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New Mexico joined 16 states and the District of Colombia today when the state Supreme Court ruled it unconstitutional to deny a marriage license to same-sex couples.
According to The Washington Post, the court’s decision was unanimous in deciding that denying a marriage license to a gay couple was unconstitutional.
The Associated Press adds that eight of the state’s 33 counties have been issuing marriage licenses to same-sex couples since August.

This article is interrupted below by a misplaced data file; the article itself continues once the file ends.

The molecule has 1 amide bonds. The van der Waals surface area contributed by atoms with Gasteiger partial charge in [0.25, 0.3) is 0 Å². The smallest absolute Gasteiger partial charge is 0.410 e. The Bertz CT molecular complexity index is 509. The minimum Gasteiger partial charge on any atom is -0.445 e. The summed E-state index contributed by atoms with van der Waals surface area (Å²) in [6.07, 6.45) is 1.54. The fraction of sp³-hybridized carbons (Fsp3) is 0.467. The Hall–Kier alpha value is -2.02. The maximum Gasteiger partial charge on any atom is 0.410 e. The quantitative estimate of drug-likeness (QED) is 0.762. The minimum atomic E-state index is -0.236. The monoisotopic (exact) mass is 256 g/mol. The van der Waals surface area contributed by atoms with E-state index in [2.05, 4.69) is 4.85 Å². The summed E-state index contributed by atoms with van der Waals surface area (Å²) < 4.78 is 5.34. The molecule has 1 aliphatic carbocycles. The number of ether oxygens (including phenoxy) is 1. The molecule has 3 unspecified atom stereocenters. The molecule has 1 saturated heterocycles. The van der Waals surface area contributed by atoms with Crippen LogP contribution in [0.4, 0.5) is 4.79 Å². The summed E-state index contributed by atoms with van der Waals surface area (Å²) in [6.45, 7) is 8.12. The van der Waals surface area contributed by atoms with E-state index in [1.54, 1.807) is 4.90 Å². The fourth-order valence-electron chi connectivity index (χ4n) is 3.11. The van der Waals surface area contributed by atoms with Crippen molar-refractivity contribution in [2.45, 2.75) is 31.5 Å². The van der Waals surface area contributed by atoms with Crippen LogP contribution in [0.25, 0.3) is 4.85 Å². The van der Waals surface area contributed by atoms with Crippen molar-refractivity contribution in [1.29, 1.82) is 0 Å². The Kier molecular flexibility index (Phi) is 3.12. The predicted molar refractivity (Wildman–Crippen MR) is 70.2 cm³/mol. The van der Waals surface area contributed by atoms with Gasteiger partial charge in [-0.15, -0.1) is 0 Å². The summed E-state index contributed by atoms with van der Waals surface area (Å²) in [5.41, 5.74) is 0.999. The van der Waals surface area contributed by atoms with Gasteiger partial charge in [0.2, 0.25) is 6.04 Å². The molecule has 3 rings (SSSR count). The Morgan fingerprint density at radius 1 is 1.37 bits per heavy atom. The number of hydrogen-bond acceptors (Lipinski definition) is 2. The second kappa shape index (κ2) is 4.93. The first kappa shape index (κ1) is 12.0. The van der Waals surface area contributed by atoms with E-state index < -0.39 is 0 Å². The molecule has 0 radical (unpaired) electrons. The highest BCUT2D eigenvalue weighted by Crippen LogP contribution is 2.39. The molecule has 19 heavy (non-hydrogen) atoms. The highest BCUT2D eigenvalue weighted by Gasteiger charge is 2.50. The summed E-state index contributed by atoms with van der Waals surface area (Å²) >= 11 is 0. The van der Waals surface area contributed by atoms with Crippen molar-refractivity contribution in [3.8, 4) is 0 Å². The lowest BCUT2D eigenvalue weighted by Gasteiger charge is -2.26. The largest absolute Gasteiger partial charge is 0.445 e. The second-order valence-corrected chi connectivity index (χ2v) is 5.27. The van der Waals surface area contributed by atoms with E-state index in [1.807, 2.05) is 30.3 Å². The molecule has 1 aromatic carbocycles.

Until now, there have been no laws prohibiting same-sex marriage in New Mexico. However, historically, couples have been denied licenses in the state because the application has sections for both male and female.
The justices also noted that many other states previously banned interracial marriages. In order for the state to ban gay marriage, it would have to show a substantial interest in preserving traditional marriage.
Supporters of the ban argued that gay couples are not able to procreate, but the court ignored the argument, simply stating that procreation had never been a condition of marriage in New Mexico.
Until today, the state had not ruled on the ban, leaving it in limbo. However, after today’s ruling, New Mexico has become the 17th state to legalize gay marriage, along with the District of Colombia.
image: Wikimedia Commons